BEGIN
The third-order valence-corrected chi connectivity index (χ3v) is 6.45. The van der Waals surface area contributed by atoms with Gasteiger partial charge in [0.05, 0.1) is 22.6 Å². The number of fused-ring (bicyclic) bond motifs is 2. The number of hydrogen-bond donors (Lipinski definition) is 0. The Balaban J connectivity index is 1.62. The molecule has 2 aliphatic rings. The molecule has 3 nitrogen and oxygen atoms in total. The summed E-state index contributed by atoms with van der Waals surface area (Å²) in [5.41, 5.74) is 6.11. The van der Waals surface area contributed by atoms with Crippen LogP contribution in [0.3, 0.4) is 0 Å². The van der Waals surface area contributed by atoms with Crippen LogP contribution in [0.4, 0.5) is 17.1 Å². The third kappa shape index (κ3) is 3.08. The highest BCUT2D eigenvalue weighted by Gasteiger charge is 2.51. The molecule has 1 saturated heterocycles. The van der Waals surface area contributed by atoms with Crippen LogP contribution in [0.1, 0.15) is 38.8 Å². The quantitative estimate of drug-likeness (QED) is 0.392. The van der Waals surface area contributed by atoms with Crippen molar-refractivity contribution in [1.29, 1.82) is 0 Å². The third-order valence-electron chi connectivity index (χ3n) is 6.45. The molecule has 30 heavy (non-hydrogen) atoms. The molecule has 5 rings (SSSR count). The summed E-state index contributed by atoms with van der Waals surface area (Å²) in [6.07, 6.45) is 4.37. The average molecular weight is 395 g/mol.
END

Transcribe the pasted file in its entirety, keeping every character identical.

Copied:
The third-order valence-corrected chi connectivity index (χ3v) is 6.45. The van der Waals surface area contributed by atoms with Gasteiger partial charge in [0.05, 0.1) is 22.6 Å². The number of fused-ring (bicyclic) bond motifs is 2. The number of hydrogen-bond donors (Lipinski definition) is 0. The Balaban J connectivity index is 1.62. The molecule has 2 aliphatic rings. The molecule has 3 nitrogen and oxygen atoms in total. The summed E-state index contributed by atoms with van der Waals surface area (Å²) in [5.41, 5.74) is 6.11. The van der Waals surface area contributed by atoms with Crippen LogP contribution in [0.3, 0.4) is 0 Å². The van der Waals surface area contributed by atoms with Crippen LogP contribution in [0.4, 0.5) is 17.1 Å². The third kappa shape index (κ3) is 3.08. The highest BCUT2D eigenvalue weighted by Gasteiger charge is 2.51. The molecule has 1 saturated heterocycles. The van der Waals surface area contributed by atoms with Crippen LogP contribution in [0.1, 0.15) is 38.8 Å². The quantitative estimate of drug-likeness (QED) is 0.392. The van der Waals surface area contributed by atoms with Crippen molar-refractivity contribution in [1.29, 1.82) is 0 Å². The third-order valence-electron chi connectivity index (χ3n) is 6.45. The molecule has 30 heavy (non-hydrogen) atoms. The molecule has 5 rings (SSSR count). The summed E-state index contributed by atoms with van der Waals surface area (Å²) in [6.07, 6.45) is 4.37. The average molecular weight is 395 g/mol.